Paula Schmidt, one of our local history detectives, began to wonder about the large Victorian home along South Butler Avenue. Her pursuit led her to the descendants of the Thormeyer family, who built the beautiful home. Besides uncovering the stories of the family who dwelled there for sixty-two years, she also found historic photographs and documents. Below is the fruit of her wonderful research.
The Thormeyers of South Butler Avenue
By Paula Schmidt
A lovely Queen Anne Victorian was built in 1891 on four adjacent lots along Lake Avenue, four houses south of Washington Street. Today the address is 93 South Butler Avenue and because its appearance is almost original, one can imagine the owner, George Thormeyer, managing his business and political interests from his study, or his family resting after school or meeting with the Butler Alumni Literary Society on the deep front porch.
|George Thormeyer c1900|
This house has two separate chapters. The first chapter is about George, a successful Acton farmer, who moved with his wife Caroline and their large family (Lydia, Bertha, Phoebe, Agnes, Albert, and Clara) to Irvington in 1891. The second chapter focuses on two of his daughters, Bertha and Clara, who lived in the house until 1955. Oddly enough, even his name has two stories! One "e" or two, the papers, tombstones, obituaries, and even Butler College could not seem to decide.
George Thormeyer was an interesting man. At age 18 he enlisted in the 22nd Regiment, Indiana Infantry Company G and served for three years in the Civil War. He took part in some intense battles, was captured, wounded at least five times, and carried lead shot in his skull throughout his life. He retained his medals and weapons which his family later donated to the Frazier Museum (http://www.fraziermuseum.org/exhibitions/upcoming-2/civil-war) in Louisville, Kentucky. Remaining connected to other veterans was so important to him that he remained active in the G.A.R and died while parading at the age of 73 at a Civil War reunion in Terre Haute (obit, Star, May 12, 1916,"Calls Recruits to G.A.R. Ranks.." page 4).
Why would a successful farmer move to a new city when he was almost 50? Many reasons! Indianapolis in the 1890's was booming…the Columbia Club had been formed, the cornerstone of Monument Circle had been laid, Butler College had added a new Science Building and Hilton U. Brown was building his estate in Irvington. George had both business ambitions and political interests in Marion County. At least five of his six children attended Butler College. Possibly most importantly, as his Great-grandson Albert Thormeyer said, "successful German farmers built houses in town". Even then, retirees need challenging projects!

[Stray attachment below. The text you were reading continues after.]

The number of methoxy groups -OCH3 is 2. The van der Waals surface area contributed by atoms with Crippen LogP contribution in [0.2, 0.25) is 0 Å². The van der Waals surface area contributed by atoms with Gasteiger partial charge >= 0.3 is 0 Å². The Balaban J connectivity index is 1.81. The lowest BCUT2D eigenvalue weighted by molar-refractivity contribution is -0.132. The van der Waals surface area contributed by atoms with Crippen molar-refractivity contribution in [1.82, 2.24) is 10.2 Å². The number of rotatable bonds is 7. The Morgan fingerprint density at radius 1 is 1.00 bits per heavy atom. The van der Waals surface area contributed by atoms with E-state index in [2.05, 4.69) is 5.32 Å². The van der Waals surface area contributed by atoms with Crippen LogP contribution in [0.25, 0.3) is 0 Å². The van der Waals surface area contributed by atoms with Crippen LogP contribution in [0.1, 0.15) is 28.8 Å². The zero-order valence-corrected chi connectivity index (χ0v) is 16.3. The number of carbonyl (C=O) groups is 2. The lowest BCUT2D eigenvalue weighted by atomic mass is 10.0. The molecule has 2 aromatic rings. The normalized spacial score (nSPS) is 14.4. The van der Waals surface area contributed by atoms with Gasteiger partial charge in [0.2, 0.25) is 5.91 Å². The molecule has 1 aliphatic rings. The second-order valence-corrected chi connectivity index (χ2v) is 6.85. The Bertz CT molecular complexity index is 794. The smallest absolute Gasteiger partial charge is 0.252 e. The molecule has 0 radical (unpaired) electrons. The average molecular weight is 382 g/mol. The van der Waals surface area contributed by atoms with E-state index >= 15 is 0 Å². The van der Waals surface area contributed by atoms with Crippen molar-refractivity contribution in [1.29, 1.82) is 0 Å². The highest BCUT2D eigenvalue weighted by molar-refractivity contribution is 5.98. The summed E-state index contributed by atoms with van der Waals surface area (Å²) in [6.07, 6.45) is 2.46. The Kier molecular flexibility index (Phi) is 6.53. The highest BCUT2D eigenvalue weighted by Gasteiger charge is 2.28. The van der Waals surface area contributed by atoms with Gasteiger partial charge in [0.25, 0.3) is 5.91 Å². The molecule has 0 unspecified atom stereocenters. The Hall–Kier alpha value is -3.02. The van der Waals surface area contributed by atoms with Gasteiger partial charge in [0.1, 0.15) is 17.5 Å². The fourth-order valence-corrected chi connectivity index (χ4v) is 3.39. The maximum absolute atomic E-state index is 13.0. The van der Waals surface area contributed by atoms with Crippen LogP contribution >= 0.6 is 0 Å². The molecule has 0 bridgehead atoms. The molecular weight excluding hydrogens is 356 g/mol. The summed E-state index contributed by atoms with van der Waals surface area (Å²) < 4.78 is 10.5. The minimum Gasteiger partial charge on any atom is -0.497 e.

|Unidentified women--possibly Thormeyer daughters standing in the side yard of 93 South Butler Avenue c1935|
|Bertha Thormeyer (c1928) standing in the side yard of 93 South Butler Avenue|
|Butler University report card of Bertha Thormeyer in 1890|
Mr. Thormeyer did not retire to that front porch when he moved to Irvington. He founded a lumber company in 1893, Thormeyer, Weise & Company, located at 1208 East Washington Street and purchased tracts of property for development. He invested in a commercial building at the northwest corner of Ritter and Washington St. He owned the Thormeyer Livery Stables housed in the former streetcar mule barn on the southwest corner of Butler and Washington Street (which also served as the marshal's office and as a justice of the peace court). He was involved in local Republican politics and ran for offices including the Warren Township Advisory Board and for Irvington Town Marshal. He was a charter member of the Irvington Masonic Lodge #666.
Mr. Thormeyer served as a trustee of the Irvington Presbyterian Church and was instrumental in raising funds. When the church failed to get a loan of $500 in 1909 from Indianapolis banks. George Thormeyer and three other trustees (Fred Ropkey, John Friday and James L. Kingsbury) "secured the loan from a roadhouse on the outskirts of Irvington.” Reporting to the congregation one trustee said:" I fear some of the brethren are shocked to learn that the church would accept money from a dive. Perhaps they think this the filthiest of filthy lucre, tarnished and black, but let me assure you, my dear brothers and sisters, that when we paid it back with interest, it was as white as the driven snow." I like to think that acquirer of "filthy lucre" was George Thormeyer.
Paula would like to acknowledge Albert Thormyer from Austin, Indiana for the stories and historic documents.
|93 South Butler Avenue in April of 2014|
|93 South Butler Avenue in April of 2014|